top of page

Tending to Our Giftedness in the Season of Giving

Hello, Divergent Dear Ones!

Fall is here, and we finally have some cooler temps here in Texas. I personally LOVE a cold and rainy day. It just feels super cozy and invites me to curl up with a cup of coffee, a cat, and a good book, or maybe I let myself binge a show on Netflix. If I’m working, I wrap myself in my favorite therapist cardigan. (You may know the one.) The common thread? Turning inward. Slowing Down. Cozy Comforts.

Whether you’re like me in your love of colder weather, or you’d prefer to be on a nice sunny beach, this time of year also pulls us to gather together in various ways recognizing the seasonal shifts from light to dark, warm to cold, outward to inward. The days get shorter. The nights get longer. In some places, leaves change colors dramatically. Some animals migrate to warmer climes, while others prepare burrows, dens, or lodges for winter. Harvest season comes to an end, and we “store up” for winter.

Our rituals and celebrations mirror these changes. Halloween, Samhain, All Saints Day, All Souls Day, and Dia de los Muertos are all traditions in which we honor the dead and offer foods, treats, and mementos. We’ll gather around tables with food and family celebrating bountiful harvests with holidays like Sukkot and Thanksgiving. And before we know it, we’re celebrating festivals of light such as Diwali, Hanukkah, Christmas, and Winter Solstice.

So, while we may enjoy the seasonal shifts and the celebrations that accompany them, what are we Divergent folx to do with all this gathering? All this people-ing? All this social pressure? All this potential over-stimulation? It’s not all slowing down and coziness. Sometimes it’s super busy and chaotic. Sometimes it’s really fucking overwhelming! I mean Cousin Bob’s political opinions are offensive, and it doesn’t feel safe for you to be out around him. Tio Daniel wears that really strong cologne that gives me migraines. Auntie Betty makes that dish everyone else raves about, but you can’t stand the texture. And Granny will definitely get her feelings hurt if I’m not giving and receiving hugs.

I’m exaggerating a bit for effect, and hopefully you don’t have ALL these challenges at once. The reality, however, is that for folx who are neurodivergent in some way, navigating the holidays can be SUPER challenging. So, let’s talk about some ways to mitigate potential harm or distress, plan for increased self-care/recovery, and decide in advance on some healthy boundaries. Let's tend to our Divergent selves and give, if we choose to, from a place that honors our special needs and challenges.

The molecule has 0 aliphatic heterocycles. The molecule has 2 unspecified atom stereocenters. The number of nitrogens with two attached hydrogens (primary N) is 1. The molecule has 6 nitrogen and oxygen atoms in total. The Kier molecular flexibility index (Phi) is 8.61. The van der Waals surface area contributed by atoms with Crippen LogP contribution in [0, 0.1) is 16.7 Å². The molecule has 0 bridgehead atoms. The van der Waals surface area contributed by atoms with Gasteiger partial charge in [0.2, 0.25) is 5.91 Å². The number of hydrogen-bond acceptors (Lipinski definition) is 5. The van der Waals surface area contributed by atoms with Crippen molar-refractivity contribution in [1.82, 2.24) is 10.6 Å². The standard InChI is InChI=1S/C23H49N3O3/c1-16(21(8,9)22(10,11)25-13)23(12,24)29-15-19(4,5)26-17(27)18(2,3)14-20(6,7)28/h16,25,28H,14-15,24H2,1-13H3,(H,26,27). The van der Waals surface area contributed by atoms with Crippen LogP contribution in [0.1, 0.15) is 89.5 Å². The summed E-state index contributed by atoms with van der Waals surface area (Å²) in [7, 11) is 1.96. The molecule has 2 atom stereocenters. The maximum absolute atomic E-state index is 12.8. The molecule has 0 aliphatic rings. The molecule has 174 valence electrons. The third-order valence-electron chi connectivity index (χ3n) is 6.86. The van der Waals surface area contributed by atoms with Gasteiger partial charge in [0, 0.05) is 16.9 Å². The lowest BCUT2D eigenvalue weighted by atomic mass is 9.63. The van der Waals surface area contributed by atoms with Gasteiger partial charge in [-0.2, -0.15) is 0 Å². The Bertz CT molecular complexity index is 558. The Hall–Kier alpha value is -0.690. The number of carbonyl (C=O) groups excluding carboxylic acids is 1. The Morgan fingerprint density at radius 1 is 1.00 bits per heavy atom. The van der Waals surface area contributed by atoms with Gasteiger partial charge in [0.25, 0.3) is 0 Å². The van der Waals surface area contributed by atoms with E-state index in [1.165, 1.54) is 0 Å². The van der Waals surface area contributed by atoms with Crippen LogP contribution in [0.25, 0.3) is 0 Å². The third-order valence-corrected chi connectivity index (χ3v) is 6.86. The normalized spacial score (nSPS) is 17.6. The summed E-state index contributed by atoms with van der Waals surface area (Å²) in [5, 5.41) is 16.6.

First, know your special needs, sensitivities, sensory triggers, and over-excitabilities. Examples: Are there strong smells or flavors to which you have reactions? Maybe there are certain textures of food or clothing that feel terrible. Sometimes it's loud noises or very specific sounds. Crowded spaces or lots of touching can be problematic. Changes in routines, sleep schedules, and/or locations are common and often hard to handle. And family conflict or perceived injustices can be triggering too. Maybe you're just figuring out what your sensitivities are, in which case, pay attention to what your body is telling you feels right vs. what feels overwhelming in some way.

Second, whenever possible, plan in advance to tend to your special needs rather than trying to ignore, mask, or suppress them. Examples: Create sensory kits with smells, tastes, and textures that you like. Wear comfortable clothing. Talk to trusted folx in advance. Have a code word and a plan of action for your trusted folx to help you if you need it. Practice politely declining things that trigger you. Have an exit/escape plan in case you get overwhelmed. And last but not least, you can say NO. "No thank you, I do not care for any (fill in with that gross dish you can't stand)." "No, I won't be able to make it (to the annual family political debate)." "No, I already have plans (to stay home with my cat)."

Third, during this season of giving that we often turn into a season of rushing around, exhausting our inner resources, and trying to please everyone, remember to take your cues from nature. She slows down. She rests. She gets really cozy in a safe little den. She doesn't apologize or feel guilty for this, because Mother Nature embraces the natural tending to - the rest and restoration - necessary for healthy life cycles and re-emergence into abundance in the Spring.

Give the best gifts to your neurodivergent self this season. Give yourself rest, recreation, and joy - in whatever weird and wonderful way you find it.

91 views3 comments
bottom of page